Purpose—the yearning to do what we do in service of something larger than ourselves


I often ask myself, “What the legacy I will leave?” As we work towards the launch of TeamFit V2, I’m working very closely with our product development and design team. In our last session, we reinforced for each other several message—messages that we all know we must abide by:

  • Providing exceptional user experience is front and center. It is the beacon that guides all of our decisions. It is never about us; it is always about our users.
  • Every engagement, touch, interaction is an opportunity to show our character. As such, what is the gift that we would like to bestow on our users? How do we make our customers feel? About us, about themselves? What value does our gift provide?

I was having a conversation with a colleague, trying to unwrap the value we create and why our customers would turn to us. By committing to our software, customers invest in us. By investing in us, they are trusting us. We are becoming insiders, privy to knowledge not available to others. It is this joint experience working together which allows us to build and achieve purpose together. People are willing to share detailed information about their skills, skill gaps and differentiation so that we can help them make better choices. We take this trust very seriously.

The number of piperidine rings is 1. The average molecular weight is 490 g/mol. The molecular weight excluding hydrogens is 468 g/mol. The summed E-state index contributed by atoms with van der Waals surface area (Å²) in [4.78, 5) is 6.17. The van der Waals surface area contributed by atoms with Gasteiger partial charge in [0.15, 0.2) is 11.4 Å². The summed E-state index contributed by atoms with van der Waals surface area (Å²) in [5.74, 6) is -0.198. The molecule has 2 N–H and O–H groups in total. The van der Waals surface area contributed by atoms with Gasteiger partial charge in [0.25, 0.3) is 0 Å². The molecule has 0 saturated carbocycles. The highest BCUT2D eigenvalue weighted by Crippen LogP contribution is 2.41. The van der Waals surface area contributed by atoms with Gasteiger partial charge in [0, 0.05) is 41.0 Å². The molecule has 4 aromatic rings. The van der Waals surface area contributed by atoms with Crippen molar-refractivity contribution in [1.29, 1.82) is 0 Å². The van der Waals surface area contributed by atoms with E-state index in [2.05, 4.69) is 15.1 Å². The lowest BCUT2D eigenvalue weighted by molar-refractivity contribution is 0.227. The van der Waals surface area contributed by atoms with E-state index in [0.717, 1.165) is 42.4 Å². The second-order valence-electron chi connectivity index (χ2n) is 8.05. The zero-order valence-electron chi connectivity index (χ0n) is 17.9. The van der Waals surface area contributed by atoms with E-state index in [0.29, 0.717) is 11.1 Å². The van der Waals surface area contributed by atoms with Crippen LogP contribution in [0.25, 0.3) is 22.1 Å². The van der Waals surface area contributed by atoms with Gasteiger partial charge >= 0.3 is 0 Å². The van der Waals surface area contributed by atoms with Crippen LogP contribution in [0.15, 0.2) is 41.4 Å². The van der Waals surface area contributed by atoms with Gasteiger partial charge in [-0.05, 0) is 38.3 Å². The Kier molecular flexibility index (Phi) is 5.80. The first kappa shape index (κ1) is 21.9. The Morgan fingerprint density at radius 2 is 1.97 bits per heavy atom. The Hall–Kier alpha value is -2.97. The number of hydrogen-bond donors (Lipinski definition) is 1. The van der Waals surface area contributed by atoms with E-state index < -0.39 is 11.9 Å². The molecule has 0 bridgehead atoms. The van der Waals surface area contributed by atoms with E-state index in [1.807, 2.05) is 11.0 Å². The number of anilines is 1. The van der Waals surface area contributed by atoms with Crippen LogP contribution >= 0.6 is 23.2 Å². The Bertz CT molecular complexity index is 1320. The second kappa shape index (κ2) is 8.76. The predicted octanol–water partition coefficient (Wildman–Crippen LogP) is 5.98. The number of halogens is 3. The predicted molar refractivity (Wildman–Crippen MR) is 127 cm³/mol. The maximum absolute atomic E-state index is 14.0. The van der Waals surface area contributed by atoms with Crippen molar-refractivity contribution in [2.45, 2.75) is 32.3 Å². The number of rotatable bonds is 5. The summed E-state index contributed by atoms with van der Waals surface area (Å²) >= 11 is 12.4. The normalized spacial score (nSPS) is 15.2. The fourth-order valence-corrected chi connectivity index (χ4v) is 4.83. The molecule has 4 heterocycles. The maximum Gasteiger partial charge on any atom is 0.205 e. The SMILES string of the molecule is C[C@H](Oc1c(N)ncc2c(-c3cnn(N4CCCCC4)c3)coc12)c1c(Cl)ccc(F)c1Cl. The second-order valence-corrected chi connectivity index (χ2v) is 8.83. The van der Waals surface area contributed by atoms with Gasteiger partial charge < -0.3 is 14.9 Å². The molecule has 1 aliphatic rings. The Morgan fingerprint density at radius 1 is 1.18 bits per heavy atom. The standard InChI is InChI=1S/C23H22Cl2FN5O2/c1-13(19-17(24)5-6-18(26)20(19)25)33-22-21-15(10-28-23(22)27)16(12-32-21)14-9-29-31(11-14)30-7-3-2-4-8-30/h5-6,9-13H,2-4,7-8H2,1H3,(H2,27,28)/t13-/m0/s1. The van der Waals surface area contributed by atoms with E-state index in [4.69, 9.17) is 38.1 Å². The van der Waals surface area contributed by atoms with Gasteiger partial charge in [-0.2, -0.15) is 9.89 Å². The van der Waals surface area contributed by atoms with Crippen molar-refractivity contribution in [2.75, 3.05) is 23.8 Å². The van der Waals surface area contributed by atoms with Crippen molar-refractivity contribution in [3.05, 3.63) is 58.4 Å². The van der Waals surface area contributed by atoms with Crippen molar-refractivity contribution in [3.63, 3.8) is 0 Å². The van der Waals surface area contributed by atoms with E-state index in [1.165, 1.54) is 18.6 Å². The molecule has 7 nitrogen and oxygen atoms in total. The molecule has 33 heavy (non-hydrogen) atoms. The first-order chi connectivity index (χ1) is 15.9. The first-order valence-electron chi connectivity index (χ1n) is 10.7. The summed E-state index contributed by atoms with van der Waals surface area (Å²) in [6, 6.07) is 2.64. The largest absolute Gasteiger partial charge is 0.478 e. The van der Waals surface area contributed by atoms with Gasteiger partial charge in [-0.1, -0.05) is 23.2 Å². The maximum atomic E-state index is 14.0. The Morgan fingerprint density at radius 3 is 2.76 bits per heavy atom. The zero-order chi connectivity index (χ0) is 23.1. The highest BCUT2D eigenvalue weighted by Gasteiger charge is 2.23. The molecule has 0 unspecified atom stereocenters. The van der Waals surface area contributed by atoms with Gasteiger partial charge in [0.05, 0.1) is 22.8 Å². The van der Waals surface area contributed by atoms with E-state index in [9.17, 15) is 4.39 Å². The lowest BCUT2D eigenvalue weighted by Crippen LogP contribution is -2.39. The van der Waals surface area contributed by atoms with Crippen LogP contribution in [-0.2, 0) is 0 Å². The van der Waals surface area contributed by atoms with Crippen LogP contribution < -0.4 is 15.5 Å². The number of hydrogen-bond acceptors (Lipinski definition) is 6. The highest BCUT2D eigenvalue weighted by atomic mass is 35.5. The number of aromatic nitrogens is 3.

The intersection of mastery, autonomy and purpose is where performance takes off and where high value is created.

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What is your purpose?
What are the skills and capabilities that you need?
Who can you follow, lead and walk with to get there?

Let us help you discover the answers. Watch for TeamFit V.2.

The picture above is that of our team celebrating a milestone and showing gratitude for a gift received from a customer.